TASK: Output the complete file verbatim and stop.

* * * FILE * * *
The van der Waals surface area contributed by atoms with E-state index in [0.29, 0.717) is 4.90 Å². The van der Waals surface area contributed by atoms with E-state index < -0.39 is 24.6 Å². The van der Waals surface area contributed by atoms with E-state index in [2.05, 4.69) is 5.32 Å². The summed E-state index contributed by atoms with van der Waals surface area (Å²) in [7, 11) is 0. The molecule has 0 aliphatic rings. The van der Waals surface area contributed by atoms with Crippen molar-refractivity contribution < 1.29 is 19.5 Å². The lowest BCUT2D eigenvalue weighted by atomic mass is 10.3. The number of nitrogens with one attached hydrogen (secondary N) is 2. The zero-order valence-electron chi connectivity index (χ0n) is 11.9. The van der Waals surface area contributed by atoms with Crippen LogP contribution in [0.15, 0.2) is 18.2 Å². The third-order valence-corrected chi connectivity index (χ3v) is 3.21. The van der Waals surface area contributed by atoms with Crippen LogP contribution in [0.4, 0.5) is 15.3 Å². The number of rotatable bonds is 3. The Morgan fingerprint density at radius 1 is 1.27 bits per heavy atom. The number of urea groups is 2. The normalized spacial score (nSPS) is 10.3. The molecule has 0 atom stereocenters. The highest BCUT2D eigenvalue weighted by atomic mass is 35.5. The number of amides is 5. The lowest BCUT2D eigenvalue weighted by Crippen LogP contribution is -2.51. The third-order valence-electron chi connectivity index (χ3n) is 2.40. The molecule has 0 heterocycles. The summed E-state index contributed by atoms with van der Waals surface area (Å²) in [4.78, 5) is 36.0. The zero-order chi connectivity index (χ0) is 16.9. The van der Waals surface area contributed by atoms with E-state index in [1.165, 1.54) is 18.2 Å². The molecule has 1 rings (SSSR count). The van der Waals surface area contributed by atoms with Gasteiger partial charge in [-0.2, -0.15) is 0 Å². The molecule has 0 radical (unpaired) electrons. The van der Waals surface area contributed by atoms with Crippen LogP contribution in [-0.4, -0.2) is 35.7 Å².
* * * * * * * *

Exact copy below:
The van der Waals surface area contributed by atoms with E-state index in [0.29, 0.717) is 4.90 Å². The van der Waals surface area contributed by atoms with E-state index < -0.39 is 24.6 Å². The van der Waals surface area contributed by atoms with E-state index in [2.05, 4.69) is 5.32 Å². The summed E-state index contributed by atoms with van der Waals surface area (Å²) in [7, 11) is 0. The molecule has 0 aliphatic rings. The van der Waals surface area contributed by atoms with Crippen molar-refractivity contribution < 1.29 is 19.5 Å². The lowest BCUT2D eigenvalue weighted by atomic mass is 10.3. The number of nitrogens with one attached hydrogen (secondary N) is 2. The zero-order valence-electron chi connectivity index (χ0n) is 11.9. The van der Waals surface area contributed by atoms with Crippen LogP contribution in [0.15, 0.2) is 18.2 Å². The third-order valence-corrected chi connectivity index (χ3v) is 3.21. The van der Waals surface area contributed by atoms with Crippen LogP contribution in [0.4, 0.5) is 15.3 Å². The number of rotatable bonds is 3. The Morgan fingerprint density at radius 1 is 1.27 bits per heavy atom. The number of urea groups is 2. The normalized spacial score (nSPS) is 10.3. The molecule has 0 atom stereocenters. The highest BCUT2D eigenvalue weighted by atomic mass is 35.5. The number of amides is 5. The lowest BCUT2D eigenvalue weighted by Crippen LogP contribution is -2.51. The third-order valence-electron chi connectivity index (χ3n) is 2.40. The molecule has 0 heterocycles. The summed E-state index contributed by atoms with van der Waals surface area (Å²) in [4.78, 5) is 36.0. The zero-order chi connectivity index (χ0) is 16.9. The van der Waals surface area contributed by atoms with E-state index in [1.165, 1.54) is 18.2 Å². The molecule has 1 rings (SSSR count). The van der Waals surface area contributed by atoms with Gasteiger partial charge in [-0.2, -0.15) is 0 Å². The molecule has 0 radical (unpaired) electrons. The van der Waals surface area contributed by atoms with Crippen LogP contribution in [-0.4, -0.2) is 35.7 Å².